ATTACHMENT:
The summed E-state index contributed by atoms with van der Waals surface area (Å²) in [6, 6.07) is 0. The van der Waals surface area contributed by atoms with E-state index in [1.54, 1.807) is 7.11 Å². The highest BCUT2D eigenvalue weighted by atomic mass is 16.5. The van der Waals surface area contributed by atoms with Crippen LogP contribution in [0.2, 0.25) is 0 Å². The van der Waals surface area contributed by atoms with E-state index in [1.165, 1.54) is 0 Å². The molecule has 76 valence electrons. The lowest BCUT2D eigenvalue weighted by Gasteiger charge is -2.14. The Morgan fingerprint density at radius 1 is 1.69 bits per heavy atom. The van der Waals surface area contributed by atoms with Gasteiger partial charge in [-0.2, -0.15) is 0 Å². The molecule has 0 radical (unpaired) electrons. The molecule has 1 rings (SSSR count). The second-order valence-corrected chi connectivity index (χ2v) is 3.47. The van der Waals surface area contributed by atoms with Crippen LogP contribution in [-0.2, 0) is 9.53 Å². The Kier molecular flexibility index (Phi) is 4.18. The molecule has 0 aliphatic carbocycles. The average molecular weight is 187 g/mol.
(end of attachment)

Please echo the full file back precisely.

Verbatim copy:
The summed E-state index contributed by atoms with van der Waals surface area (Å²) in [6, 6.07) is 0. The van der Waals surface area contributed by atoms with E-state index in [1.54, 1.807) is 7.11 Å². The highest BCUT2D eigenvalue weighted by atomic mass is 16.5. The van der Waals surface area contributed by atoms with Crippen LogP contribution in [0.2, 0.25) is 0 Å². The van der Waals surface area contributed by atoms with E-state index in [1.165, 1.54) is 0 Å². The molecule has 76 valence electrons. The lowest BCUT2D eigenvalue weighted by Gasteiger charge is -2.14. The Morgan fingerprint density at radius 1 is 1.69 bits per heavy atom. The van der Waals surface area contributed by atoms with Gasteiger partial charge in [-0.2, -0.15) is 0 Å². The molecule has 0 radical (unpaired) electrons. The molecule has 1 rings (SSSR count). The second-order valence-corrected chi connectivity index (χ2v) is 3.47. The van der Waals surface area contributed by atoms with Crippen LogP contribution in [-0.2, 0) is 9.53 Å². The Kier molecular flexibility index (Phi) is 4.18. The molecule has 0 aliphatic carbocycles. The average molecular weight is 187 g/mol.